As a reader, I love learning more about how my favorite books were written. Fun facts like how J.K. Rowling wrote the initial idea for Harry Potter on a napkin, or how Ernest Hemingway only wrote while standing (in a pair of oversized loafers, to be precise) always intrigue me.
I’ve shared by original inspiration for the Desertera series before (you can read about it here), but I realized I rarely talk about how or where I write. Admittedly, my “office” isn’t glamorous, but it’s gotten the job done twice now (14 times if you count my nonfiction projects).
Some writers swear by the coffee shop – the white noise, the social pressure to look busy, the caffeine! – while others can’t imagine writing in public. I used to be in the second group. In fact, when given the option, I’ll always choose to write in the solitude of my office (aka the spare bedroom my husband also works in), wearing my cozy sheep robe, with a steaming up of chai tea (made with almond milk, of course) resting on my Kansas coaster.
On the weekends, I get my way and can write in my private little haven. But you know what? Most of the time, I can barely drag myself to the keyboard. Between the adorable meows of my feline son Thomas, and the seductive “buh-uh” of Netflix (don’t look at me like that – you know the sound!), and the pathetic reality of the empty refrigerator, there are about a hundred distractions that keep me saying, “I’ll write later.”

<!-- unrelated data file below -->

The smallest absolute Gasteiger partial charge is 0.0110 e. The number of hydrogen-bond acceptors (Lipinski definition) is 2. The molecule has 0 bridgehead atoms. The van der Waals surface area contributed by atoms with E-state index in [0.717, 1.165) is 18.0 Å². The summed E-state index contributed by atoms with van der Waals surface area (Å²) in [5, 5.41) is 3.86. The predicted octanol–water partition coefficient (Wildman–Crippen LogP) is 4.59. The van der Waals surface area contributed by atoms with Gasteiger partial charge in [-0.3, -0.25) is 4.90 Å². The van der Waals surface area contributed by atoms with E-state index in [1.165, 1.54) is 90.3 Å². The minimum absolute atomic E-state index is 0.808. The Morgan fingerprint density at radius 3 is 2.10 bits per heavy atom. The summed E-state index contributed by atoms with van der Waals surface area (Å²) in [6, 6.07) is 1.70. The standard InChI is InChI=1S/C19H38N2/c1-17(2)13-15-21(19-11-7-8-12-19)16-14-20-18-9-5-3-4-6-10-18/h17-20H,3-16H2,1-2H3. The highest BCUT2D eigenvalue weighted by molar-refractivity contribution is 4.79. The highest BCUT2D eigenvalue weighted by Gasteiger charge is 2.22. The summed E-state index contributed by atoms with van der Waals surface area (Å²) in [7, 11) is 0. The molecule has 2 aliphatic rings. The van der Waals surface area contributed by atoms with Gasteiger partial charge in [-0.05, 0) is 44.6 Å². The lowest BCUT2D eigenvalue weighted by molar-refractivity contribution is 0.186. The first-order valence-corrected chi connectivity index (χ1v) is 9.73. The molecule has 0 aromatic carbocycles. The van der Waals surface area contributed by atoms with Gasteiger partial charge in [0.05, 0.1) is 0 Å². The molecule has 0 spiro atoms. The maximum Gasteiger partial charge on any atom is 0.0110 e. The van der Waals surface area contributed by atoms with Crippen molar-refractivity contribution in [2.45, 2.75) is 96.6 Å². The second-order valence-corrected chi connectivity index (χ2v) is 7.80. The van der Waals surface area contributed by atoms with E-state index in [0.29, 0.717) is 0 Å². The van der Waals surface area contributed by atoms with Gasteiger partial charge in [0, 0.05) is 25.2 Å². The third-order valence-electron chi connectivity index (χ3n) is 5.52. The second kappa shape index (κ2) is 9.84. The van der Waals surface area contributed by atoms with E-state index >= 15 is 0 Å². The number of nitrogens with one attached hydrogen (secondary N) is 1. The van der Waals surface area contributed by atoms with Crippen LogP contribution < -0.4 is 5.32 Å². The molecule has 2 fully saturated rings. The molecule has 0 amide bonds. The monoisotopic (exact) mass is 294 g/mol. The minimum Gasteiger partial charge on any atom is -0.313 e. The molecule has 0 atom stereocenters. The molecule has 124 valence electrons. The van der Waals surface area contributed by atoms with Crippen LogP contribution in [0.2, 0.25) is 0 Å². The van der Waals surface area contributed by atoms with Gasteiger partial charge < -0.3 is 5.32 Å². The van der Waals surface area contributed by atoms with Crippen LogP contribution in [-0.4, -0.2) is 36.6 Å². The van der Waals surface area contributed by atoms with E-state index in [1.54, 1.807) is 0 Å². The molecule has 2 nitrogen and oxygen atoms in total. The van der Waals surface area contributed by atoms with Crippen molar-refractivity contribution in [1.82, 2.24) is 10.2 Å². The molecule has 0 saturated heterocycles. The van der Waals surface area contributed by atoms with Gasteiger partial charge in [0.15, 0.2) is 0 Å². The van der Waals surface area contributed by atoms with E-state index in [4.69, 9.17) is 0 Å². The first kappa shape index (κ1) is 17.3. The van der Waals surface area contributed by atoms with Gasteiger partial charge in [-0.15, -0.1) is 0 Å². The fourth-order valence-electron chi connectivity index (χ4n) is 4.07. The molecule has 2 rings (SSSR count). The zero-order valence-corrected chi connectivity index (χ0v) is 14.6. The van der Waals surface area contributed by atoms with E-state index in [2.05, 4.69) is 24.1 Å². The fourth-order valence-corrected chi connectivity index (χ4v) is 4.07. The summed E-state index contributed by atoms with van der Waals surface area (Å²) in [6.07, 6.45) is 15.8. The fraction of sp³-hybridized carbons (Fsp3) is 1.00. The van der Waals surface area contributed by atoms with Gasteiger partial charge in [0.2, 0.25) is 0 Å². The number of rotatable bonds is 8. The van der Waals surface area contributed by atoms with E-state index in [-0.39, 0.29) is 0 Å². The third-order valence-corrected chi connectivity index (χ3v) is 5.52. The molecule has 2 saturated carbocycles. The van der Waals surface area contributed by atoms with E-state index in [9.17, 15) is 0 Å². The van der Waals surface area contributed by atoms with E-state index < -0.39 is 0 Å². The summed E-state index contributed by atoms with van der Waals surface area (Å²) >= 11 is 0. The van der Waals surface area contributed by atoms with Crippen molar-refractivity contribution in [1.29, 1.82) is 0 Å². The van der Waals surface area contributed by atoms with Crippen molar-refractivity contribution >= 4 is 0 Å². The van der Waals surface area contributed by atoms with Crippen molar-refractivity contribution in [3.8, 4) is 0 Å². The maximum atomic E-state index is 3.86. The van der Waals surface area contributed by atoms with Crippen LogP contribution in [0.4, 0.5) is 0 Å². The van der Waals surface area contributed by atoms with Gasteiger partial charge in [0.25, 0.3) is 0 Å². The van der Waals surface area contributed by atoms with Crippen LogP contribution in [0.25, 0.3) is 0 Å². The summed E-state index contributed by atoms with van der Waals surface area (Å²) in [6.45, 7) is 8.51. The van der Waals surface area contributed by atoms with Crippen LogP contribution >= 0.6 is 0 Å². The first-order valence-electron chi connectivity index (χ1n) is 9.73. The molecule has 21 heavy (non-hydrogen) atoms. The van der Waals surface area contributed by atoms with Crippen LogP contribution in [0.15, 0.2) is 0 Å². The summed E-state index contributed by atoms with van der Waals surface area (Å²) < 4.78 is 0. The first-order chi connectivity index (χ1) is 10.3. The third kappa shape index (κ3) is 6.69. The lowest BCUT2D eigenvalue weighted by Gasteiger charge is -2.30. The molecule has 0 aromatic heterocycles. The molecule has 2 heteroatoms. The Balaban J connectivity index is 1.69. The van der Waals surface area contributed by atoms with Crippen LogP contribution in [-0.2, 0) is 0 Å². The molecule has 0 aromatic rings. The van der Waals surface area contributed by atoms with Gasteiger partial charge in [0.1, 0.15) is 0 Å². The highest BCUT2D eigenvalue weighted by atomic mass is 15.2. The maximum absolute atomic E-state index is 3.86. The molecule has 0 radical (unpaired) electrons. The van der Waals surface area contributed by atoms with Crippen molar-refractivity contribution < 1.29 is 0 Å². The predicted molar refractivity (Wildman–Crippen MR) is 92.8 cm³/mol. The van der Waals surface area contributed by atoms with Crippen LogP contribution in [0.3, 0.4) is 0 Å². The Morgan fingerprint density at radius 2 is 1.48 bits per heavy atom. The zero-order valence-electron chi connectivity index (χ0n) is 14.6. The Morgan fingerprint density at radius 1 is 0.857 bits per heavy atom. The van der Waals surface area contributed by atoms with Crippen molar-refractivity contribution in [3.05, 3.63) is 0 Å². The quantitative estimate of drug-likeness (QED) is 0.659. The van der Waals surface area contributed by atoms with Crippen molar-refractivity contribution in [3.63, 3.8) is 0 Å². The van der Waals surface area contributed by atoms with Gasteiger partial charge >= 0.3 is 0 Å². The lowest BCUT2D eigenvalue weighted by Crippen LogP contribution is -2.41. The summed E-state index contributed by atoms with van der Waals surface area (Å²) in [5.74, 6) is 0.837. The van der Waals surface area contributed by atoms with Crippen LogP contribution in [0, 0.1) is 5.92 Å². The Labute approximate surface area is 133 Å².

Sometimes I do. Other times I don’t. It’s always a gamble, and the voice in my head has a fantastic poker face.
Luckily for my readers and my sanity, the weekdays arrive again. Every morning, I pack my trusty laptop in my bag. (Disclaimer: I’m obligated to mention that it was a birthday present from my husband and I love it.) Then, I head to the train station, find my favorite seat in the “quiet car,” and write for the entire ride to work – and again, on the way home.
If you ask me, I’ll tell you that I hate writing on the train. Bumpy spots in the tracks make me commit unforgivable typos, the doors let in chilly breezes, and the other passengers take up more than their fair share of seat space (Can’t they see I’m writing, here?). But remember, inner me can’t be trusted.
When it comes down to it, I actually love writing on the train. The quiet car provides that crucial white noise – you wouldn’t believe how easily you learn to tune out conductors and announcements. The other passengers, while not always respectful of my space, provide that awful social pressure. (After all, I can’t have my laptop out like some kind of professional and not work.) And, I have to admit, I get a burst of satisfaction whenever I catch the person next to me reading over my shoulder … especially when they have a kind smile on their face!
And yes, I have written steamy scenes on the train. And yes, making eye contact with strangers when I do is hella awkward.
But the best part of writing on the train? It alleviates my writerly guilt. Like when you curl up with a book and ignore your family or friends, writing is a solitary craft. I hate spending evenings or weekends locked away in my study when I could be spending them with my husband or our friends. As long as I can get a seat on the train, I can easily write 1,000 words during my commute. So, when I get home, it’s all about enjoying dinner and each other’s company (and yes, Netflix).
As I said, it’s not the most glamorous office, but it gets the job done. Hopefully, I’ll be able to prove that to you again in a few months!
Do you have any fun facts about the writing of your favorite books? Where do you feel most creative or productive? Any other questions for me? Share in the comments!